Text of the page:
The World Social Forum is an open meeting place where social movements, networks, NGOs and other civil society organizations opposed to neo-liberalism ... gather to discuss and share common responses. The forum was divided into 10 clusters where comrades discussed debt and trade, food security, HIV and Aids, governance, gender, art and culture, education, labor and media ... The forum in Malawi was part of the preparations for the peoples of Southern Africa on the way to the World Social Forum that will be held in Nairobi between January 20 and 25 next year. Blantyre Archdiocese Justice and Peace Coordinator Aloysius Nthenda, who attended an ecumenical consultation meeting in Nairobi towards next year’s World Social Forum in Nairobi, says: “the World Social Forum first took place in 2001 in Brazil. It was repeated in the same country in 2002 and 2003 at Porto Alegre. It occurred at the same dates with the World Economic Forum. In 2004, it took place in Mumbai, India. In 2005, it went back to Porto Alegre. In 2006, it was polycentric and had three host cities Bamako (Mali), Caracas (Venezuela) and Karachi (Pakistan). Next year, it will take place in Nairobi, Kenya.

Southern Africa countries face common problems that call for a united voice in addressing them. This was the feeling expressed by some delegates interviewed at the start of the three day Southern Africa Social Forum in Lilongwe Malawi arguing that a forum like this would help them (delegates) explore means of addressing the many problems haunting the region.

Agatha Ngonga of Zambia said she expects to learn more about gender, HIV/Aids, and human rights among other things.

“My expectation is to learn from other countries on how they address issues like HIV/Aids, human rights and gender among others and which I would later share with fellow Zambians when I go back home,” she said.

Morgan Jeranyama of Zimbabwe says there are many challenges that Southern Africa is facing and there is need to find strategies that would help in finding lasting solutions to the problems. He said time has come for Africa to take action and speak with one voice. “Time has come for Africa to speak with one voice in addressing issues as this will help us eradicate the common problems that we face,” he said adding, “a lot of talking has been done and this is the time to take action.”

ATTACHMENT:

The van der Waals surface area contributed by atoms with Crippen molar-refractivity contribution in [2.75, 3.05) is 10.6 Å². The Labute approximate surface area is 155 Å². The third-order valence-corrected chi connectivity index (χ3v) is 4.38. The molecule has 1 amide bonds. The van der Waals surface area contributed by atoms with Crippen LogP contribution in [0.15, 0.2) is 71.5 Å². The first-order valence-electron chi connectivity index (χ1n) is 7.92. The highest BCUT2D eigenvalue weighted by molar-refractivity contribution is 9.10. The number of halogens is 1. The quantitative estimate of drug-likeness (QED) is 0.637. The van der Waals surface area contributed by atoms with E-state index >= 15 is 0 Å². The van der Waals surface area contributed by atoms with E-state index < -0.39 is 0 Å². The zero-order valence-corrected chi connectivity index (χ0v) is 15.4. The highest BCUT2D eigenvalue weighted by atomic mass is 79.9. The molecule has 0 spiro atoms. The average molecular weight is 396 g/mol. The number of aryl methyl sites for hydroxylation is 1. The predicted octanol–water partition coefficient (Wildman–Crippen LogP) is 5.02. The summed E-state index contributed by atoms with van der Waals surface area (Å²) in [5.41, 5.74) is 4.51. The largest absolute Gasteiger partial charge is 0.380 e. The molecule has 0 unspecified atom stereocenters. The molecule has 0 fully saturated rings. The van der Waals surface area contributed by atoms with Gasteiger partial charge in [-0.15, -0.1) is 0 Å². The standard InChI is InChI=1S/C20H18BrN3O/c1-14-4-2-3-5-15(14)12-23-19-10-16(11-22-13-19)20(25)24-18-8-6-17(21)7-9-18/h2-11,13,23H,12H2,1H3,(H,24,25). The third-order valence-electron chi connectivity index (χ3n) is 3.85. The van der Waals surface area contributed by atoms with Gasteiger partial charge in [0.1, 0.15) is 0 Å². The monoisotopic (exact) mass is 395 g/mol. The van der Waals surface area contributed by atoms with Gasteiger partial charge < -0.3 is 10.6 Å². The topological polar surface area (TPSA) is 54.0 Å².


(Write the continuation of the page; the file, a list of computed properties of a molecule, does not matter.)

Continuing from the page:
There were some regional differences between countries this, is to expected since this was the first time comrades were participating in such large numbers especially among the grassroots organizations. The South Africans and Zimbabweans delegations it seemed; were fearlessly throwing vocal critiques of the general political economy of Africa under capitalism in post colonial conditions. Comrades were vocal and embracing, delegates from Zambia sent a strong contingent that articulated their concerns very well, but without the fire of the South Africans and Zimbabweans.

The situation that was facing many delegates from Malawi, after a century of oppressive colonial rule, Kamuzu Banda's equally oppressive regime and twelve years of fragile democracy seemed cautious of speaking a language that was overtly adversarial to the government and business sectors. However, it was an excellent learning experience for all, as each drew from the strengths of different approaches and shared in the experiences of others. The meeting seemed to contributing in building a fighting Malawian civil society which is showing signs of rapid growth.

Organizers estimated the total cost of the forum to be above K16.7 million, money that came from different donors. Action Aid alone has pumped in K2.5 million into the forum.

For three days, members of civil society organizations broke into sector groups to discuss successes and challenges in their respective countries and come up with a regional position on these issues to take to the World Social Forum in Nairobi in January 2007.